Hispanics are more likely than the general population to develop diabetes

Hugo Balta

Diabetes is the 7th leading cause of death in New Hampshire. Approximately 130,862 people in the state, or 11-percent of the adult population, have diabetes. According to the New Hampshire Division of Public Health Services (DHHS), about 6.8-percent of New Hampshire adults reported having been diagnosed with prediabetes, a risk factor for type 2 diabetes.

Hispanics – Latinos are more likely than the general population to develop diabetes. It is estimated that 2.5 million, or 10.4-percent of Hispanic and Latino Americans aged 20 and older have diabetes. Hispanics also are more likely to have undiagnosed diabetes than non-Hispanic whites and non-Hispanic blacks. 

“Many people with prediabetes are not aware they have it,” said Marcella Bobinsky, president of the N.H. Public Health Association, “and in the United States, more than 1 in 3 adults do. There is a great deal that people can do to lower their risk of developing diabetes. Learn the steps to protect your health.”

November is Diabetes Awareness Month and New Hampshire Latino News (NHLN) is curating valuable information to help people better understand the debilitating disease, how to better manage it, and how to prevent it.

The DHHS estimated that 34,000 in the Granite State have diabetes but
don’t know it, and are greatly increasing their health risk. In addition, 370,000 people in New Hampshire, which’s 36.2-percent of the adult population, have prediabetes with blood glucose levels higher than normal but not yet high enough to be diagnosed as diabetes.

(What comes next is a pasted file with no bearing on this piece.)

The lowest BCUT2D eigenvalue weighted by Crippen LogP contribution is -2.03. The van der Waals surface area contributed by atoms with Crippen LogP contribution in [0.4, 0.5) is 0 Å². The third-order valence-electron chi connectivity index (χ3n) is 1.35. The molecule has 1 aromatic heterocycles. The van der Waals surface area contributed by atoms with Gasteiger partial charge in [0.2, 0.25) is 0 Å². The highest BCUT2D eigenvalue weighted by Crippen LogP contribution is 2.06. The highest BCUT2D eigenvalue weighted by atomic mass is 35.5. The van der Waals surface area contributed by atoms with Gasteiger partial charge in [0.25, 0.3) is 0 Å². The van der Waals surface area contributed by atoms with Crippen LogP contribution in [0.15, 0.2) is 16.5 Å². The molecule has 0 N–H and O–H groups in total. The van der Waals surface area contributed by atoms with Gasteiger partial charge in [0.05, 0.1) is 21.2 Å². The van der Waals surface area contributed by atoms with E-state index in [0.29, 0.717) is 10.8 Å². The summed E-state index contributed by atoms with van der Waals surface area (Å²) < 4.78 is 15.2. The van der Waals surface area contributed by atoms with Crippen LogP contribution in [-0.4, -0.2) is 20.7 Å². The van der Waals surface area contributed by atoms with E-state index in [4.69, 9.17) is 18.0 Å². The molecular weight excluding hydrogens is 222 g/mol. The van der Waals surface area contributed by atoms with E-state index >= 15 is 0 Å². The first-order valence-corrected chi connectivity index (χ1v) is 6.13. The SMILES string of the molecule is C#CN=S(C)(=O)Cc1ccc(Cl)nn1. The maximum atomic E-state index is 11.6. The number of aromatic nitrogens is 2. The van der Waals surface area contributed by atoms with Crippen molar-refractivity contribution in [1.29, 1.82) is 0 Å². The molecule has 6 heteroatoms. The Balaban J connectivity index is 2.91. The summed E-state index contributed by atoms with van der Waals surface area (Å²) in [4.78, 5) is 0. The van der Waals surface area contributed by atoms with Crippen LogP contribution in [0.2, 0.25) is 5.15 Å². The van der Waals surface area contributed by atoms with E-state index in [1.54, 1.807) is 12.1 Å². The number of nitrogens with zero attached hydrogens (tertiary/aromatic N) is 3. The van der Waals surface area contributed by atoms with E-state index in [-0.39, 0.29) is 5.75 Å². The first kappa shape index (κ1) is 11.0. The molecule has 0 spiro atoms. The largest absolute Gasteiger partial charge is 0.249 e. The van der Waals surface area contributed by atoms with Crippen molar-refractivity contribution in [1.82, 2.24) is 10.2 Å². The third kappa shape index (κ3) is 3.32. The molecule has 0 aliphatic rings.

Nearly half of Hispanic children born in the year 2000 are likely to develop diabetes during their lives.

Risk factors include:

  • Being overweight
  • Having a parent, brother, or sister with diabetes
  • Being older than age 45
  • Having had diabetes when pregnant

DHHS encourages New Hampshire residents to talk with their healthcare providers about their risk for diabetes. Research shows two things can help prevent or delay type 2 diabetes: losing 5% to 7% of your body weight, and getting at least 150 minutes each week of physical activity.

A health care provider can diagnose diabetes by performing a screening test to measure the amount of sugar in your blood. The three most common tests are the fasting blood sugar, the oral glucose tolerance test, and the random blood sugar test.

Diabetes increases the risk of:

  • Heart disease
  • Hospitalizations
  • Lower extremity amputations
  • Kidney disease
  • Vision loss
  • Death

Diabetes cannot be cured, but it is possible to control diabetes through medical management and lifestyle changes such as eating a healthy diet and getting daily exercise. Smoking increases the risk of problems associated with diabetes such as stroke and heart disease. Therefore, if you smoke, get help to quit. Certain types of diabetes can be prevented. Studies have shown that moderate amounts of exercise and a healthy diet can delay and possibly prevent Type 2 (non-insulin-dependent or adult-onset) diabetes. If a person develops diabetes despite these efforts, many complications of diabetes can be prevented through careful monitoring and working with a health care provider.

Diabetes is expensive:

  • People with diabetes have medical expenses approximately 2.3 times higher than those who do not have diabetes
  • Total direct medical expenses for diagnosed and undiagnosed diabetes, prediabetes, and gestational diabetes in New Hampshire was estimated at $1 billion in 2012
  • In addition, another $360 million was spent on indirect costs from lost productivity due to diabetes

Where can I get more information?

American Diabetes Association:

National Diabetes Education Program:

National Alliance for Hispanic Health:

U.S. Centers for Disease Control and Prevention: